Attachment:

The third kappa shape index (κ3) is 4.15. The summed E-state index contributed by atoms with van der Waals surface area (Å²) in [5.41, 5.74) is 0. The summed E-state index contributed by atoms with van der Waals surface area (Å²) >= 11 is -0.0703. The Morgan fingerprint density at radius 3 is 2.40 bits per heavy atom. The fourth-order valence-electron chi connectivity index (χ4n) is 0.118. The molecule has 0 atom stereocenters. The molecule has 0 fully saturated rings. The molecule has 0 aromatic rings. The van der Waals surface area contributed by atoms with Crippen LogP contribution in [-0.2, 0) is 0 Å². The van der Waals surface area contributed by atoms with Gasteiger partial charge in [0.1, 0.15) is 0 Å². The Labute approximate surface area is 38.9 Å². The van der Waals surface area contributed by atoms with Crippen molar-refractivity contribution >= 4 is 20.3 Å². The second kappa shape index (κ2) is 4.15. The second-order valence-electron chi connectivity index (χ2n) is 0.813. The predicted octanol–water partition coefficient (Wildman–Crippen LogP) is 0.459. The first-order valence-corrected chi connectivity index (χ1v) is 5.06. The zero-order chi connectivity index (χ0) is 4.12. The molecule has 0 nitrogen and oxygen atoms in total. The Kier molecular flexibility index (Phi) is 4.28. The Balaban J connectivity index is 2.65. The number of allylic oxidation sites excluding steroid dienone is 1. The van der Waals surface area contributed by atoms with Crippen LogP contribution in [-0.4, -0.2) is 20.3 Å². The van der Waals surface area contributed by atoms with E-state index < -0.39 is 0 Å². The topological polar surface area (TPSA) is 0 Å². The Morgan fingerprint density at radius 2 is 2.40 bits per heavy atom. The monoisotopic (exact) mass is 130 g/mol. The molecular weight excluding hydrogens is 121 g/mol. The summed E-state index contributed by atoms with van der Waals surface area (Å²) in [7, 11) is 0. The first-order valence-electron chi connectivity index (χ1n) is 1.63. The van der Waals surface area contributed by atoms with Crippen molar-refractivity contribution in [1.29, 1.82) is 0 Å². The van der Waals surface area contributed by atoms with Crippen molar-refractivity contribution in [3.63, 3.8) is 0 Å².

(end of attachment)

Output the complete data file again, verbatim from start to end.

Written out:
The third kappa shape index (κ3) is 4.15. The summed E-state index contributed by atoms with van der Waals surface area (Å²) in [5.41, 5.74) is 0. The summed E-state index contributed by atoms with van der Waals surface area (Å²) >= 11 is -0.0703. The Morgan fingerprint density at radius 3 is 2.40 bits per heavy atom. The fourth-order valence-electron chi connectivity index (χ4n) is 0.118. The molecule has 0 atom stereocenters. The molecule has 0 fully saturated rings. The molecule has 0 aromatic rings. The van der Waals surface area contributed by atoms with Crippen LogP contribution in [-0.2, 0) is 0 Å². The van der Waals surface area contributed by atoms with Gasteiger partial charge in [0.1, 0.15) is 0 Å². The Labute approximate surface area is 38.9 Å². The van der Waals surface area contributed by atoms with Crippen molar-refractivity contribution >= 4 is 20.3 Å². The second kappa shape index (κ2) is 4.15. The second-order valence-electron chi connectivity index (χ2n) is 0.813. The predicted octanol–water partition coefficient (Wildman–Crippen LogP) is 0.459. The first-order valence-corrected chi connectivity index (χ1v) is 5.06. The zero-order chi connectivity index (χ0) is 4.12. The molecule has 0 nitrogen and oxygen atoms in total. The Kier molecular flexibility index (Phi) is 4.28. The Balaban J connectivity index is 2.65. The number of allylic oxidation sites excluding steroid dienone is 1. The van der Waals surface area contributed by atoms with Crippen LogP contribution in [-0.4, -0.2) is 20.3 Å². The van der Waals surface area contributed by atoms with E-state index < -0.39 is 0 Å². The topological polar surface area (TPSA) is 0 Å². The Morgan fingerprint density at radius 2 is 2.40 bits per heavy atom. The monoisotopic (exact) mass is 130 g/mol. The molecular weight excluding hydrogens is 121 g/mol. The summed E-state index contributed by atoms with van der Waals surface area (Å²) in [7, 11) is 0. The first-order valence-electron chi connectivity index (χ1n) is 1.63. The van der Waals surface area contributed by atoms with Crippen molar-refractivity contribution in [1.29, 1.82) is 0 Å². The van der Waals surface area contributed by atoms with Crippen molar-refractivity contribution in [3.63, 3.8) is 0 Å².